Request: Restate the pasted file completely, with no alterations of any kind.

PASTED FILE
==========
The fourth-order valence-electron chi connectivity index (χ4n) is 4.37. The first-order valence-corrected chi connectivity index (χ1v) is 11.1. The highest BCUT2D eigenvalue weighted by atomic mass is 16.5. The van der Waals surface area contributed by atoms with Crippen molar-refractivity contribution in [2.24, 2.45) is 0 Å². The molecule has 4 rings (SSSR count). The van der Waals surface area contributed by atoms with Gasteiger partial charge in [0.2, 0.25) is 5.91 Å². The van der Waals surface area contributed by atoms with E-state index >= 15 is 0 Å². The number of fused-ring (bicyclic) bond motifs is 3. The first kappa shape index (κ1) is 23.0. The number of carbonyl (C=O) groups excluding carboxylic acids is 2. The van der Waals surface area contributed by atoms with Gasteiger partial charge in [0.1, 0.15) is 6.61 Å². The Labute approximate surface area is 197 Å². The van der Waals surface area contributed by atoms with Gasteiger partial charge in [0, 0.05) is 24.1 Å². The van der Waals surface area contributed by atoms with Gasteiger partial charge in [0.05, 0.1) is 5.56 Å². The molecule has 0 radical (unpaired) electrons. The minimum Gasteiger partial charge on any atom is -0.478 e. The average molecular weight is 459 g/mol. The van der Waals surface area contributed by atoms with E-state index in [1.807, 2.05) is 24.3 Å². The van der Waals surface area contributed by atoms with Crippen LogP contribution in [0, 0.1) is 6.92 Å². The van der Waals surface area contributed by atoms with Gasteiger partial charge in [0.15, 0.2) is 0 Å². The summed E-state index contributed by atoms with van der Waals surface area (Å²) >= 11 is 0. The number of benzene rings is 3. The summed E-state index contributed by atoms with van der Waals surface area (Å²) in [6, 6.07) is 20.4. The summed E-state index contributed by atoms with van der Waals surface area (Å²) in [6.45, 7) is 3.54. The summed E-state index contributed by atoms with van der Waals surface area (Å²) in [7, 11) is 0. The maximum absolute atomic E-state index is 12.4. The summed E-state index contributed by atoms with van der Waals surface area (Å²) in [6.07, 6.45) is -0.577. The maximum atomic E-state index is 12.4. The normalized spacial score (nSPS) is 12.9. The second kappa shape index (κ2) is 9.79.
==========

The fourth-order valence-electron chi connectivity index (χ4n) is 4.37. The first-order valence-corrected chi connectivity index (χ1v) is 11.1. The highest BCUT2D eigenvalue weighted by atomic mass is 16.5. The van der Waals surface area contributed by atoms with Crippen molar-refractivity contribution in [2.24, 2.45) is 0 Å². The molecule has 4 rings (SSSR count). The van der Waals surface area contributed by atoms with Gasteiger partial charge in [0.2, 0.25) is 5.91 Å². The van der Waals surface area contributed by atoms with E-state index >= 15 is 0 Å². The number of fused-ring (bicyclic) bond motifs is 3. The first kappa shape index (κ1) is 23.0. The number of carbonyl (C=O) groups excluding carboxylic acids is 2. The van der Waals surface area contributed by atoms with Gasteiger partial charge in [0.1, 0.15) is 6.61 Å². The Labute approximate surface area is 197 Å². The van der Waals surface area contributed by atoms with Gasteiger partial charge in [0, 0.05) is 24.1 Å². The van der Waals surface area contributed by atoms with Gasteiger partial charge in [0.05, 0.1) is 5.56 Å². The molecule has 0 radical (unpaired) electrons. The minimum Gasteiger partial charge on any atom is -0.478 e. The average molecular weight is 459 g/mol. The van der Waals surface area contributed by atoms with E-state index in [1.807, 2.05) is 24.3 Å². The van der Waals surface area contributed by atoms with Crippen LogP contribution in [0, 0.1) is 6.92 Å². The van der Waals surface area contributed by atoms with Gasteiger partial charge in [0.15, 0.2) is 0 Å². The summed E-state index contributed by atoms with van der Waals surface area (Å²) >= 11 is 0. The number of benzene rings is 3. The summed E-state index contributed by atoms with van der Waals surface area (Å²) in [6, 6.07) is 20.4. The summed E-state index contributed by atoms with van der Waals surface area (Å²) in [6.45, 7) is 3.54. The summed E-state index contributed by atoms with van der Waals surface area (Å²) in [7, 11) is 0. The maximum absolute atomic E-state index is 12.4. The summed E-state index contributed by atoms with van der Waals surface area (Å²) in [6.07, 6.45) is -0.577. The maximum atomic E-state index is 12.4. The normalized spacial score (nSPS) is 12.9. The second kappa shape index (κ2) is 9.79.